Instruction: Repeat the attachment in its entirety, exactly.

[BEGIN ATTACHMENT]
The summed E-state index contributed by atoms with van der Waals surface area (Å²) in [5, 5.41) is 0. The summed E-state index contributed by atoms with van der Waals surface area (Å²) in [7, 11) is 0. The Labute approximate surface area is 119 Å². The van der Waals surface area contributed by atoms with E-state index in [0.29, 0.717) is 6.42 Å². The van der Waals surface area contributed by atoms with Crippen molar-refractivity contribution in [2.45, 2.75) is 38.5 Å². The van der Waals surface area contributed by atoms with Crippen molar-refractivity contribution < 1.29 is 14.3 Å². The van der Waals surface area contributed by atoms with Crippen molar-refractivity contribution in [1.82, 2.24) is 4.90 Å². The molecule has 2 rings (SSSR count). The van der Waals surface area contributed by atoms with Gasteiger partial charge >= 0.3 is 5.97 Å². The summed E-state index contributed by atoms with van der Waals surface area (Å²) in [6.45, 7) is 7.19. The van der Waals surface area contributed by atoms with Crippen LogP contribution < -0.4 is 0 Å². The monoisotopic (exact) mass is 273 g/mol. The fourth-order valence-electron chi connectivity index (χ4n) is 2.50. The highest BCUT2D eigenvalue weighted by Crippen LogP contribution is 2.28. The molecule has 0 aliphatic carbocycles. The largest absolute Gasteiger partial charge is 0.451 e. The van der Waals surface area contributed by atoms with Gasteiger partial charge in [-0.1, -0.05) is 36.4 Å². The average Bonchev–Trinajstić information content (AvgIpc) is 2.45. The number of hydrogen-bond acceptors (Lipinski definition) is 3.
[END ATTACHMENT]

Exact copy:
The summed E-state index contributed by atoms with van der Waals surface area (Å²) in [5, 5.41) is 0. The summed E-state index contributed by atoms with van der Waals surface area (Å²) in [7, 11) is 0. The Labute approximate surface area is 119 Å². The van der Waals surface area contributed by atoms with E-state index in [0.29, 0.717) is 6.42 Å². The van der Waals surface area contributed by atoms with Crippen molar-refractivity contribution in [2.45, 2.75) is 38.5 Å². The van der Waals surface area contributed by atoms with Crippen molar-refractivity contribution < 1.29 is 14.3 Å². The van der Waals surface area contributed by atoms with Crippen molar-refractivity contribution in [1.82, 2.24) is 4.90 Å². The molecule has 2 rings (SSSR count). The van der Waals surface area contributed by atoms with Gasteiger partial charge >= 0.3 is 5.97 Å². The summed E-state index contributed by atoms with van der Waals surface area (Å²) in [6.45, 7) is 7.19. The van der Waals surface area contributed by atoms with Crippen LogP contribution < -0.4 is 0 Å². The monoisotopic (exact) mass is 273 g/mol. The fourth-order valence-electron chi connectivity index (χ4n) is 2.50. The highest BCUT2D eigenvalue weighted by Crippen LogP contribution is 2.28. The molecule has 0 aliphatic carbocycles. The largest absolute Gasteiger partial charge is 0.451 e. The van der Waals surface area contributed by atoms with Gasteiger partial charge in [-0.1, -0.05) is 36.4 Å². The average Bonchev–Trinajstić information content (AvgIpc) is 2.45. The number of hydrogen-bond acceptors (Lipinski definition) is 3.